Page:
Archive for August 10th, 2010

Customer service for prospective cabin crew

Reading is of course one of the best passive methods of improving your English. We’re always pleased to see English language books suitable for non-native speakers, particularly when they are directly relevant to airline careers. I was pleasantly surprised to find that Cathay Pacific’s Inflight Services Training & Development had published a book about principles of good service.

Service in the Sky is a nicely presented 267 page paperback, bilingual in English and Chinese, with English on the left and Chinese translation on the right hand page. The language is simple and appropriate for most English learners in Hong Kong.

What’s the book about? CUSTOMER SERVICE!

Of the 267 pages, 233 of them are about customer service, with the remainder being brief insights into Cathay’s training courses and the experiences of trainees. This is a good balance, as Hong Kong desperately needs better standards of service a lot more than it needs a gauge of interview questions for prospective flight attendants to memorise for their upcoming interview.  If you are looking for interview questions you won’t find them in this book but you might develop some insight into the kind of attitude that flight attendants should have.

Through reading the book you will become aware of how important cultural and linguistic awareness is for cabin crew, and see examples of how flight attendants have either got it right, or got it wrong. There are 24 such stories and they are very easy to read and digest. Interestingly CX is rarely mentioned by name, but the stories are accompanied by pictures that make the book seem a little too like a corporate brochure at times.

The sections on training and recruitment are not particularly developed, (and don’t really need to be). One major omission in my opinion is the lack of focus on cabin crew’s role in safety/security. This might be a reflection of cultural differences between US/European and Asian carriers – since 9/11 flight attendants in the United States have had a far more assertive role when it comes to onboard security. In this book the focus is firmly on service.  Perhaps “Safety in the Skies” wil be  the follow up title.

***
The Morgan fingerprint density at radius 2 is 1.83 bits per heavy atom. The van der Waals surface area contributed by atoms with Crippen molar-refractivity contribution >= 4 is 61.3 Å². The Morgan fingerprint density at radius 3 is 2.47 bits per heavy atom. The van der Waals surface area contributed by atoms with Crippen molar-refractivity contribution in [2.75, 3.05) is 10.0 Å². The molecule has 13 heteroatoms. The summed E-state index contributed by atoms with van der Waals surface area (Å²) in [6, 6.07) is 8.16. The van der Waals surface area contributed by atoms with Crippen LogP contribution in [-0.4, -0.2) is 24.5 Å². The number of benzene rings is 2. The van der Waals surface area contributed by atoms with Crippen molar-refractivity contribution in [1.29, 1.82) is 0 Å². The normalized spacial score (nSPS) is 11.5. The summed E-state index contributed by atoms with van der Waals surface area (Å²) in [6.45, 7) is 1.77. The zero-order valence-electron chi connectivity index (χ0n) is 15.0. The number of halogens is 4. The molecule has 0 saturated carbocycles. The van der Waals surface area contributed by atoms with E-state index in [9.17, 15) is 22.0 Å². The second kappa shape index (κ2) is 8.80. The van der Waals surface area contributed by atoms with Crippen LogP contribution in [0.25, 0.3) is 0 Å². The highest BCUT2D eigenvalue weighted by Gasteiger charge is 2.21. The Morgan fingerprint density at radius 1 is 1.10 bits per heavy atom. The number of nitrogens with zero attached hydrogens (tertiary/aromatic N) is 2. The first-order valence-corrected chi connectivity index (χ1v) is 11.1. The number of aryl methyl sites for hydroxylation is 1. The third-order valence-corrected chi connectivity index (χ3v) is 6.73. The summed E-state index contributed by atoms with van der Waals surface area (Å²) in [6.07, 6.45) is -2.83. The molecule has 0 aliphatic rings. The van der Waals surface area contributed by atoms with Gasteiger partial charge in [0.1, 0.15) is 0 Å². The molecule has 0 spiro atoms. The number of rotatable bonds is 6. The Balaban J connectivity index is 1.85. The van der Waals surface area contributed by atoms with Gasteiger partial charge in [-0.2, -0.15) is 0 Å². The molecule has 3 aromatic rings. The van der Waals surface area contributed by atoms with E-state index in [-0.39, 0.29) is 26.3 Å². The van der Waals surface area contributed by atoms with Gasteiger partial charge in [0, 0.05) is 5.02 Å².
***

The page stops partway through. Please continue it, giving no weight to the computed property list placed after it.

The best way to get hired as a flight attendant

Can reading this book help you get a job as a flight attendant?  Well, it’s a lot more valuable than those tacky “flight attendant interview preparation” courses you might have seen.  My advice is that if you want to get a job as a flight attendant you should improve your service skills and improve your English.  The HR department will want to hear about how you have provided good service and solved unexpected difficulties in the past.  If you think your English level is good enough you might be surprised when you are told that it isn’t up to scratch.  The truth is that a lot of flight attendants have only very basic English when they are hired and they are supposed to improve their English during their career.  If you are not sure about your oral English level take an assessment test with us first and find out what you need to improve.

Further reading for cabin crew careers

If you have good English comprehension skills you should also consider reading the excellent Singapore Airlines “Flying High in a Competitive Industry”, Joseph Michelli’s “The Starbucks Experience” and Patrick Smith’s “Ask the Pilot”. These books will also give you a strong awareness of customer service in an aviation environment, plus the latter teaches a few technical things about flying too.

Cathay also acknowledges the work of customer service guru Ron Kaufman, who has certainly had a great influence on how Aviation English Asia Ltd deliver service to clients. Kaufman’s book “UP Your Service!” is again highly recommended. You can find both of these titles in our online bookshop.

Improve your English and your soft skills

Of course, if you are a prospective flight attendant or a flight attendant wanting to improve your English and soft skills for the kind of situations described in “Service In the Sky” you can take the In-flight English or Social English courses developed by Aviation English Asia. These will give you thorough practice of essential language skills, making you more effective in your job and in your social life. To find out more please visit :

http://www.aviationenglish.com/english-for-flight-attendants/in-flight-english.html
http://aviationenglish.com/english-for-flight-attendants/social-english.html

What to do next

For feedback and more information about Aviation English Asia’s courses please visit http://aviationenglish.com.  We can help you improve your English whether you are an experienced pilot, a cadet entry pilot, a controller, aerospace engineer or flight attendant, with custom courses designed specifically for your needs.  If you haven’t already please join the Aviation English mailing list for instant access to free demonstration units of the ICAO Aviation English Online course, special offers and details of courses in your area.

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